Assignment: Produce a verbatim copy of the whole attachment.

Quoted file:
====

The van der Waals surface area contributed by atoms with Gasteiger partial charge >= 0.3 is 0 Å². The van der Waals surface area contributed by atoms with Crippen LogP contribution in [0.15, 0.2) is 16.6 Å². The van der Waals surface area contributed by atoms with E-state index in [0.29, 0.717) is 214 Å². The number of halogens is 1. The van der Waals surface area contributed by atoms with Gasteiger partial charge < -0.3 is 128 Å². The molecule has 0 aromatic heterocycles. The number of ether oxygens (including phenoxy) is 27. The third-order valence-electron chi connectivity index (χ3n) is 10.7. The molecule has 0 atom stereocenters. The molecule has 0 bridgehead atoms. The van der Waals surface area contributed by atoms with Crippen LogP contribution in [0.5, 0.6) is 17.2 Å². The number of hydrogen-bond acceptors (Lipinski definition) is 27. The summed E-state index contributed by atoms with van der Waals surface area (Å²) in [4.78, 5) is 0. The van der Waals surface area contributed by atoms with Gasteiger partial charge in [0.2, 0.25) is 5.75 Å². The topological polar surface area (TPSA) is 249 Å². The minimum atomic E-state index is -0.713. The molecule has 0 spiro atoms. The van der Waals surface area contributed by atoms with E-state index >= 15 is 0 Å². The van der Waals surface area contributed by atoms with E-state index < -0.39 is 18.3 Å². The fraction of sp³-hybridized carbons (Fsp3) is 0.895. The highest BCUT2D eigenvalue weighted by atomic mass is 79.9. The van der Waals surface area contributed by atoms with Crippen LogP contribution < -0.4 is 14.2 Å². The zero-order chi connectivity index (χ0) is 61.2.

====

The van der Waals surface area contributed by atoms with Gasteiger partial charge >= 0.3 is 0 Å². The van der Waals surface area contributed by atoms with Crippen LogP contribution in [0.15, 0.2) is 16.6 Å². The van der Waals surface area contributed by atoms with E-state index in [0.29, 0.717) is 214 Å². The number of halogens is 1. The van der Waals surface area contributed by atoms with Gasteiger partial charge < -0.3 is 128 Å². The molecule has 0 aromatic heterocycles. The number of ether oxygens (including phenoxy) is 27. The third-order valence-electron chi connectivity index (χ3n) is 10.7. The molecule has 0 atom stereocenters. The molecule has 0 bridgehead atoms. The van der Waals surface area contributed by atoms with Crippen LogP contribution in [0.5, 0.6) is 17.2 Å². The number of hydrogen-bond acceptors (Lipinski definition) is 27. The summed E-state index contributed by atoms with van der Waals surface area (Å²) in [4.78, 5) is 0. The van der Waals surface area contributed by atoms with Gasteiger partial charge in [0.2, 0.25) is 5.75 Å². The topological polar surface area (TPSA) is 249 Å². The minimum atomic E-state index is -0.713. The molecule has 0 spiro atoms. The van der Waals surface area contributed by atoms with E-state index >= 15 is 0 Å². The van der Waals surface area contributed by atoms with E-state index < -0.39 is 18.3 Å². The fraction of sp³-hybridized carbons (Fsp3) is 0.895. The highest BCUT2D eigenvalue weighted by atomic mass is 79.9. The van der Waals surface area contributed by atoms with Crippen LogP contribution < -0.4 is 14.2 Å². The zero-order chi connectivity index (χ0) is 61.2.